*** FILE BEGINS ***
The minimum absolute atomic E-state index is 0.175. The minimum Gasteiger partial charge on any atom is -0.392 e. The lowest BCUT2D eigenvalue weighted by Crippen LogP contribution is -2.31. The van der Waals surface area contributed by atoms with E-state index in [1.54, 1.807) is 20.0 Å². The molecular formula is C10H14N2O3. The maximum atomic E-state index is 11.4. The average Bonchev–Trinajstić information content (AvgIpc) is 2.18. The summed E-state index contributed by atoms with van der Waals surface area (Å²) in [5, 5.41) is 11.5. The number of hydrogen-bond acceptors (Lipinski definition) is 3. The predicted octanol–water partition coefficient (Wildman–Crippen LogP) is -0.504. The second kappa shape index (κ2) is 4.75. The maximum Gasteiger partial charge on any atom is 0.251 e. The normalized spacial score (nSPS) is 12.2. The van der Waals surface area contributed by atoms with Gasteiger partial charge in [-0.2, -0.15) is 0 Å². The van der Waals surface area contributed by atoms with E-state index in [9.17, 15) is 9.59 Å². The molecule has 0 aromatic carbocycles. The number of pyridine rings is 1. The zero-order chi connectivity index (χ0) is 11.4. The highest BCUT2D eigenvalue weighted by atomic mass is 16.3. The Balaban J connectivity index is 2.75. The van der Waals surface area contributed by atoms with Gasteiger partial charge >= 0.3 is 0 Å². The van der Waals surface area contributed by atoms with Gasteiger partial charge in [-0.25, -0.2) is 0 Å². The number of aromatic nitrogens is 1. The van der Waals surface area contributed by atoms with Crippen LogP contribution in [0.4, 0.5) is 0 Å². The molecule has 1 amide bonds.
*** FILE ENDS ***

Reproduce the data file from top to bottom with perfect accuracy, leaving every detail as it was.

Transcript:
The minimum absolute atomic E-state index is 0.175. The minimum Gasteiger partial charge on any atom is -0.392 e. The lowest BCUT2D eigenvalue weighted by Crippen LogP contribution is -2.31. The van der Waals surface area contributed by atoms with E-state index in [1.54, 1.807) is 20.0 Å². The molecular formula is C10H14N2O3. The maximum atomic E-state index is 11.4. The average Bonchev–Trinajstić information content (AvgIpc) is 2.18. The summed E-state index contributed by atoms with van der Waals surface area (Å²) in [5, 5.41) is 11.5. The number of hydrogen-bond acceptors (Lipinski definition) is 3. The predicted octanol–water partition coefficient (Wildman–Crippen LogP) is -0.504. The second kappa shape index (κ2) is 4.75. The maximum Gasteiger partial charge on any atom is 0.251 e. The normalized spacial score (nSPS) is 12.2. The van der Waals surface area contributed by atoms with Gasteiger partial charge in [-0.2, -0.15) is 0 Å². The van der Waals surface area contributed by atoms with E-state index in [9.17, 15) is 9.59 Å². The molecule has 0 aromatic carbocycles. The number of pyridine rings is 1. The zero-order chi connectivity index (χ0) is 11.4. The highest BCUT2D eigenvalue weighted by atomic mass is 16.3. The Balaban J connectivity index is 2.75. The van der Waals surface area contributed by atoms with Gasteiger partial charge >= 0.3 is 0 Å². The van der Waals surface area contributed by atoms with Gasteiger partial charge in [-0.25, -0.2) is 0 Å². The number of aromatic nitrogens is 1. The van der Waals surface area contributed by atoms with Crippen LogP contribution in [0.4, 0.5) is 0 Å². The molecule has 1 amide bonds.